Names in The Watermelon Woman and Q.U.E.E.N

 

I think a lot about names!  About my name, why I was named that, what it carries for me, how it makes me feel, how I feel when different people say it, what other people think of my name, what feels like the right/wrong way to say my name.  Other’s peoples names, how I pronounce them, what I infer from them about others, what they mean for those people.  I think names are really, really important. And I think for queer people, names carry really specific meaning.

In The Watermelon Woman, the title is also the name that Cheryl calls Fae Richards.  Fae was credited in the movie she was in as “the watermelon woman.”  The white director stripped Fae of her name and gave her an identity that upholds racist notions of Black womanhood.  Fae didn’t have the basic right to name herself, to claim her name—an experience shared by many people of color and queer people, especially Trans* and GNC people.  Does a name hold identity?  In the film, Cheryl eventually finds June Walker, Fae’s longtime partner and a queer Black woman.  She is angry with Cheryl for even using the name “watermelon woman.”  When we name those in history, especially queer people, what do we decide about how they are represented?  I want to connect this (mis)naming to Heather Love’s “Feeling Backwards,” and the potential hurt to be uncovered but also created when Cheryl looks backwards for a queer Black woman in film.

In Janelle Monae’s “Q.U.E.E.N”, she starts by asking “I can’t believe all of the things they say about me,” and throughout the song she describes when others name her as “dirty,” “freak,” “weird,” “insane,” “sinner,” “rude,” and more—and she names herself in the title and throughout the song as a queen.  All of the names others call her are racialized and queered names, that queer people and Black woman are called to delegitimate, marginalize, and harm.  She claims instead that she is a queen!

But she also distances herself in real life from being labelled as gay, so I’m not exactly sure where to go with that…  I think that the names we are called, choose to call ourselves, and more are really crucial.

“Moonlight”: A Mainstream Mediator for Minority

Hello! I really adore movies and, after having watched the beautiful film Moonlight, I’m so ready to add it to my list of favorites. I have a lot of thoughts about it, maybe too many focusing on the cinematography, but I’ll try my best to link it back to the topics at hand.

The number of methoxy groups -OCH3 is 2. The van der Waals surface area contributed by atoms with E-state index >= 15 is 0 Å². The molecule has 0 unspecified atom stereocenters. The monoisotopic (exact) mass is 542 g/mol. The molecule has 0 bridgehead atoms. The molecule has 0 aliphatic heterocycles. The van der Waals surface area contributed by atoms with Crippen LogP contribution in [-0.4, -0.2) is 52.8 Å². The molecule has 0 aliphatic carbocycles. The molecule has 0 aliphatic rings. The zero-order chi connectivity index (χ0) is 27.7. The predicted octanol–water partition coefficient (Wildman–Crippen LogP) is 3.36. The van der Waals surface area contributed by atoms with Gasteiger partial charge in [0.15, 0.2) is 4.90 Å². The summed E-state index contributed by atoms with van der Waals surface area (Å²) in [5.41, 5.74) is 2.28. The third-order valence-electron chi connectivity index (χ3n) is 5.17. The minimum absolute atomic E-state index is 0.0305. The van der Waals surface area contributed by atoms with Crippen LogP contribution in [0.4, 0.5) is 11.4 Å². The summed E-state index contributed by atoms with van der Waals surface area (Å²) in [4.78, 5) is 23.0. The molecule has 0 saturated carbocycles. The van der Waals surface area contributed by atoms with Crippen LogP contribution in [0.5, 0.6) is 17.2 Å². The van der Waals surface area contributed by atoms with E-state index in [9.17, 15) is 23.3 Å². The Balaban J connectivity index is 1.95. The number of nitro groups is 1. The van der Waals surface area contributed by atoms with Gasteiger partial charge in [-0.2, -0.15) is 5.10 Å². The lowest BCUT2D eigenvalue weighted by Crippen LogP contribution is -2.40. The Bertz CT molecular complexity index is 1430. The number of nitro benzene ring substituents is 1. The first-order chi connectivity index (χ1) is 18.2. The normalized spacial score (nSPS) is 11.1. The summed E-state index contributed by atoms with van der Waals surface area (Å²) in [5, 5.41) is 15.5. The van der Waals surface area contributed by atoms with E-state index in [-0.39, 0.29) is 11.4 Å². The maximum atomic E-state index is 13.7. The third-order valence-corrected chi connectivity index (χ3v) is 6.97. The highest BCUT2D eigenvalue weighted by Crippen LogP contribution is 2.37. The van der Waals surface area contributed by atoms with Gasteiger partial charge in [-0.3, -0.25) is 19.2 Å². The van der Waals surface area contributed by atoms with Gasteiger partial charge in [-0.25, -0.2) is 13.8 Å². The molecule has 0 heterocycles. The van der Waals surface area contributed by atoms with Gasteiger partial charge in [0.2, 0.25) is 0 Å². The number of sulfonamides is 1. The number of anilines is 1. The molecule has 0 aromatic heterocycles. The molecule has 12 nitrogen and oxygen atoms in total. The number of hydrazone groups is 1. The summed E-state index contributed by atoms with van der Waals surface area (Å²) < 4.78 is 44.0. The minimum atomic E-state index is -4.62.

The creators of Moonlight have such an intelligent method of storytelling that allows for a subtle, more natural realization of love and identity than many mainstream films. All aspects of its production point at conveying specific and nuanced tones throughout the film, exploring so much of its own themes without explicitly declaring them. My favorite example of this is the entire diner scene in which Kevin and Chiron finally reunite as men who have had the chance to experience their individual ups and downs. The use of dialogue or sometimes the lack thereof when they react to each other’s admissions is outstanding, as they each show how relieved they are to meet again and how much they have thought about each other over the years. For example, Kevin is visibly disappointed that Black has been dealing drugs and indirectly tells him so, saying that “that ain’t [Chiron]”. Black’s subsequent indignance at this points to the conflict that has been ever-present in Chiron’s life: he knows he isn’t himself as a “hard”, hypermasculine drug dealer, but he’s also so aware of the impossibility of behaving otherwise in the face of society. Even the hopeful conclusion of the movie is not explicitly stated, which is fitting since even with coming out and finding requited love, Kevin and Chiron’s share an embrace embodies both the relief in finding someone to share one’s true self and the support one needs to face a hostile future.

Moonlight has the power to feel real and relatable to an underrepresented intersection of identities, and so existence as a previously untold queer narrative is crucial. It’s interesting to consider that Moonlight’s value is not only in its representation of a gay black man in a community that follows traditional ideals of masculinity, but also in its exceptional beauty as a film. Perhaps a combination of its novel subject matter and its skillful handling of such was necessary to bring the movie to the mainstream, and this popularity allows it to speak to a wider audience and generate more social discussion. It certainly adds a unique and important voice to the entire body of film that is out there for us to consume.

I’m excited to talk more about this film and its implications in class. As for Sabina Vaught’s piece, I certainly found it more challenging to understand but that’s even more reason to figure out Vaught’s intentions with other people.

peace out,

Martina